The series then presents Indonesian and Papuan views on the Act of Free Choice. Jusuf Wanandi of the Centre for Strategic and International Studies in Jakarta was part of the team that organised the Act of Free Choice and he presents his recollections of and reflections on that period. It is rare for persons involved in these historic events on the Indonesian side to present their views on them to an international audience, and we are very grateful to Mr Wanandi for doing so. Next, Muridan S. Widjojo of the Indonesian Institute of Sciences represents a liberal Indonesian view. While recognising that differing interpretations of the history of the Act are at the root of conflict in today’s Papua, he argues that it is feasible for the Indonesian government and the Papuan people to agree to pieces of historical truth that are acceptable to both sides. He asserts that this will build a foundation for repairing past mistakes and addressing Papuan grievances.

By offering Papuan, Indonesian and international perspectives on the Act of Free Choice, it is hoped that this series will aid a greater understanding of the conflicting perspectives on the history of Papuan integration in Indonesia, which will in turn assist Inside Indonesia readers to understand the current conflict in Papua and provide some background to the proposed negotiations between Jakarta and Papua over how to resolve that conflict.

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TIMIKA, 17/12/2009 — VIVANEWS

Kelly Kwalik, the man who allegedly helmed the separatist Free Papua Movement (OPM), was shot dead by the Police Mobile Brigade of Papua and the anti-terror force Detachment 88 on Wednesday, Dec 16.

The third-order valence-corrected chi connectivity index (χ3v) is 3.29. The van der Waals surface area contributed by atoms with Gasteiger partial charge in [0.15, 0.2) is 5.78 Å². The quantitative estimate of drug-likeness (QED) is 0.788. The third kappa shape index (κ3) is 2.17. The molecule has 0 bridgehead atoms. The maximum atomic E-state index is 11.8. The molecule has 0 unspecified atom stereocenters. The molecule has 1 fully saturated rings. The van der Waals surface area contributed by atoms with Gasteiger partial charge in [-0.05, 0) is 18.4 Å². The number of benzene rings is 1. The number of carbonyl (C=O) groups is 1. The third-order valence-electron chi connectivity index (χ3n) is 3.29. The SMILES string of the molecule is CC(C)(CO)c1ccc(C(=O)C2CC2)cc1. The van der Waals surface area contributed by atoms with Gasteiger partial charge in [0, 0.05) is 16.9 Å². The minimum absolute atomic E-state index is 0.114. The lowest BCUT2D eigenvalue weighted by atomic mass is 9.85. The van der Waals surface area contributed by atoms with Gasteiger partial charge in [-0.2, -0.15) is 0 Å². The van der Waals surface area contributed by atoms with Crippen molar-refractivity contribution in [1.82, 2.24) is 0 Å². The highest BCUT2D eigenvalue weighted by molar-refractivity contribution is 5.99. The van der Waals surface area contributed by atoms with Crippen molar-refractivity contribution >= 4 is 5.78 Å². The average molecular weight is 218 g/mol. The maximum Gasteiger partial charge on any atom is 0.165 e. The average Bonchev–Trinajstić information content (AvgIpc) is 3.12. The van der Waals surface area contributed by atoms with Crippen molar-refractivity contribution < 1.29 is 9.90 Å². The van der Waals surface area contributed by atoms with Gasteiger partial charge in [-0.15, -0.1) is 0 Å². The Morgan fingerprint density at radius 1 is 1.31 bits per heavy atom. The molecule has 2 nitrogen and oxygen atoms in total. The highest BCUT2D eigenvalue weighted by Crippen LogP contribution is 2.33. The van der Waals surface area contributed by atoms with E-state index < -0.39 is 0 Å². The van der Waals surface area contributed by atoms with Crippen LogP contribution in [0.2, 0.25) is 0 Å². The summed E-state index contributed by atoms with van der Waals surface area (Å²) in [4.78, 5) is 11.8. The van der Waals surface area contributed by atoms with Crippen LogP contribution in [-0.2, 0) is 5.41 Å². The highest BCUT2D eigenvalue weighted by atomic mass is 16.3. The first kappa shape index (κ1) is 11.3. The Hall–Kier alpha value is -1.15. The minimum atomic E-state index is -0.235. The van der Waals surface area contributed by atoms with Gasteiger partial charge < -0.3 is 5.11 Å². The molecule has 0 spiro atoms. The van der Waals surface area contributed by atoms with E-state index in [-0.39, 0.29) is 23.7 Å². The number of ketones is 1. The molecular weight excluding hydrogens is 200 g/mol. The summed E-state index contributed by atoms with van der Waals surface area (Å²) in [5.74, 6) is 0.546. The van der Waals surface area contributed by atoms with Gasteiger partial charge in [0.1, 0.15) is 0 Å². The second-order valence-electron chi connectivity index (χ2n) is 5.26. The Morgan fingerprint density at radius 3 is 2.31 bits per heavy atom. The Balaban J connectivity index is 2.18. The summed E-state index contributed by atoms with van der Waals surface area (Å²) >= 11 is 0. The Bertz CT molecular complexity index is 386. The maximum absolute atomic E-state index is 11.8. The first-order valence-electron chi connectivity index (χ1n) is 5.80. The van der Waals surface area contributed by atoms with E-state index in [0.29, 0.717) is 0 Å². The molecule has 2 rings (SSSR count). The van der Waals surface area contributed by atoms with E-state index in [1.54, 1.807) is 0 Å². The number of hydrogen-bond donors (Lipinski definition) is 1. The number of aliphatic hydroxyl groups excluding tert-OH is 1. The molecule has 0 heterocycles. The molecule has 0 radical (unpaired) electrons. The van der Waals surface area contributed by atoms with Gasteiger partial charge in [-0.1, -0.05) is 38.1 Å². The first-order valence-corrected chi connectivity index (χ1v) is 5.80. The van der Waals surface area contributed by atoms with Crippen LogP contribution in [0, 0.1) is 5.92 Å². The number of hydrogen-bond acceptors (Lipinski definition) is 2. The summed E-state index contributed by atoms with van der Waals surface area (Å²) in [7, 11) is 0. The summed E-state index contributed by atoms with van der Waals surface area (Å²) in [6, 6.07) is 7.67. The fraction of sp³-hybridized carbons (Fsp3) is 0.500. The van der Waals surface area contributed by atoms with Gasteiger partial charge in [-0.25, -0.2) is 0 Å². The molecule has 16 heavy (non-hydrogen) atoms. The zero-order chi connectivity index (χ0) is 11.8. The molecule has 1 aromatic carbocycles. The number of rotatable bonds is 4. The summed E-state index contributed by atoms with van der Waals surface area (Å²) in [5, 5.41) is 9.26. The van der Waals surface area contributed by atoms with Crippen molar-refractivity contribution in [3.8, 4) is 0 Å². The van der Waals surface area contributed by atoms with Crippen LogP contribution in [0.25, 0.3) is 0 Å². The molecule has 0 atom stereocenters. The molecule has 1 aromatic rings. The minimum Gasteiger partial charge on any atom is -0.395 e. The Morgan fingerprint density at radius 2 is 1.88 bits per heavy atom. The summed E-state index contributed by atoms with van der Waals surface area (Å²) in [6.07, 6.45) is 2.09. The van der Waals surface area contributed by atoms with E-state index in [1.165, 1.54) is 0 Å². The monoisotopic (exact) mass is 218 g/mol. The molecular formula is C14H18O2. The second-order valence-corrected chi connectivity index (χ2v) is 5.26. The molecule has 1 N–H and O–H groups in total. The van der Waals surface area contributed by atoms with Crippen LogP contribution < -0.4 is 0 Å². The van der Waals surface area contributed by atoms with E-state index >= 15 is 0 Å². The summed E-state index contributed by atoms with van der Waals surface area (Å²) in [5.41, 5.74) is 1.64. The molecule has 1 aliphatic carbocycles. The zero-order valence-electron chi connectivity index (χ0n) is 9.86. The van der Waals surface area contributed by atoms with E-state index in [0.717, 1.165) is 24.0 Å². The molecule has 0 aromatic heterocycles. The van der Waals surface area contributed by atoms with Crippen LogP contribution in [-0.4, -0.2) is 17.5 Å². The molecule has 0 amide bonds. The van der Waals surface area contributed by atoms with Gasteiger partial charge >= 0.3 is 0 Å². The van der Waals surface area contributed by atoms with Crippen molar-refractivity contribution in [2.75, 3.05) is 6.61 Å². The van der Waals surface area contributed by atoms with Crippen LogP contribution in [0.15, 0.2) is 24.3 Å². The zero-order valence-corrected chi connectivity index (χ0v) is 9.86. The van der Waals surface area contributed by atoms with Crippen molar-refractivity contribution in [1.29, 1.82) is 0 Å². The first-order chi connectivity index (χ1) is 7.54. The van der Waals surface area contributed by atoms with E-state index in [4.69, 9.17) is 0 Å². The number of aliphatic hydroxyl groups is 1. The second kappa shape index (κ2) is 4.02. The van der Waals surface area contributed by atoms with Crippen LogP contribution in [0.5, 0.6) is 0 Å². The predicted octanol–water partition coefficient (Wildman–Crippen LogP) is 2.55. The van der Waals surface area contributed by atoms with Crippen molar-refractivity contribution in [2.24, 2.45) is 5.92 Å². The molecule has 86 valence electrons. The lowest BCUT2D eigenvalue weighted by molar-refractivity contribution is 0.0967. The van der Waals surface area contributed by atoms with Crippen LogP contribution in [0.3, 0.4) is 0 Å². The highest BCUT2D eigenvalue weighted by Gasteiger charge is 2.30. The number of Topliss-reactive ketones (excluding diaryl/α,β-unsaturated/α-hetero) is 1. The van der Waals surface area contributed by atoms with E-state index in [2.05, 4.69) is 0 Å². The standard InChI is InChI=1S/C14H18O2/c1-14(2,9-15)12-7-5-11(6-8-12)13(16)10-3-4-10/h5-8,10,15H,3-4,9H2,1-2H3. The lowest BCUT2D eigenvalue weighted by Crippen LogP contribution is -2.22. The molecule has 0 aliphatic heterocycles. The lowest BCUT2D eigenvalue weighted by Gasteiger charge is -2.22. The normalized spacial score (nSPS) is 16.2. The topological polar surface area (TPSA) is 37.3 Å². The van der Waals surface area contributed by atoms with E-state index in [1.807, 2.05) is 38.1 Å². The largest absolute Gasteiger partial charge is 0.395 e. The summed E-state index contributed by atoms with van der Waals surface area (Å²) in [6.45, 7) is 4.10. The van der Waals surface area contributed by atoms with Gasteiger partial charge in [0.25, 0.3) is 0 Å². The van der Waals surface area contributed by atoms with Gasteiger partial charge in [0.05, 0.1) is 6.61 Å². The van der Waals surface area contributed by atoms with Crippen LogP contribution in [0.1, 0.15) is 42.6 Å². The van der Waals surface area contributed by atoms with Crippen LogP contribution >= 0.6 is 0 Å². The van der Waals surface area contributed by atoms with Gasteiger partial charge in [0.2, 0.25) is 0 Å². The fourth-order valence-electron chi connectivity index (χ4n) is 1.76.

Kelly Kwalik became well-known in January 1996. On January 8, 1996 to be exact, Wamena Mission Aviation Fellowship filed a report to Jayawijaya Military District Command in Irian Jaya.

The report says that several researchers of Lorentz 95 Expedition were held captive by the OPM, the group of Kelly Kwalik. The hostages were detained in Mapenduma, Tiom sub district, Jayawijaya.

The expedition, which had been running since November 18, 1995, did take place in Mapenduma, around 160 km away in Southwest Wamena. Authorities immediately executed Operation Mapenduma Hostage Liberation.

Most of the operation members were personnel from the Army Special Forces (Kopassus). The operation was led by Kopassus Commander Prabowo Subianto.

During the operation, 2 out of 11 captives were found dead. They were Matheis Yosias Lasembu, an ornithologist, and Navy W. Th. Panekenen, a biologist from Jakarta National University’s Faculty of Biology. Lasembu was buried in Bandung while Penekenan’s funeral was held in Jakarta.

The story of detainment and liberation of the captives was told in a book entitled ‘Captives, 130 Days Trapped in Mapenduma’ by Ray Rizal and continued by Nina Pane based on the story of Adinda Arimbi Saraswati, one of the hostages who survived.

In 2002, Indonesian accused Kelly of being responsible for the attack against workers at Freeport’s gold and copper mining which killed two Americans. Kelly was also allegedly responsible for the shootings in Freeport along 2009.

“It was the OPM who was responsible. The document ordering operation Freeport Derangement, which was signed by Kelly Kwalik, is with us,” Military Commander of 17 Cenderawasih, May. Gen. AY Nasution said on October 30, 2009.

However, Kwalik denied the accusation. “All shootings in Tembagapura were the responsibility of PT Freeport Indonesia and the Indonesian Military and Police,” he said in an official statement given to VIVAnews on Wednesday, July 28.

Kwalik was a sleek fugitive. In January 2005, the Indonesian Police thought they had caught Kwalik and sent him to prison.

Apparently, the guy was one of the members of OPM who pretended to be Kwalik.

Kwalik’s movement overwhelmed Indonesian authorities.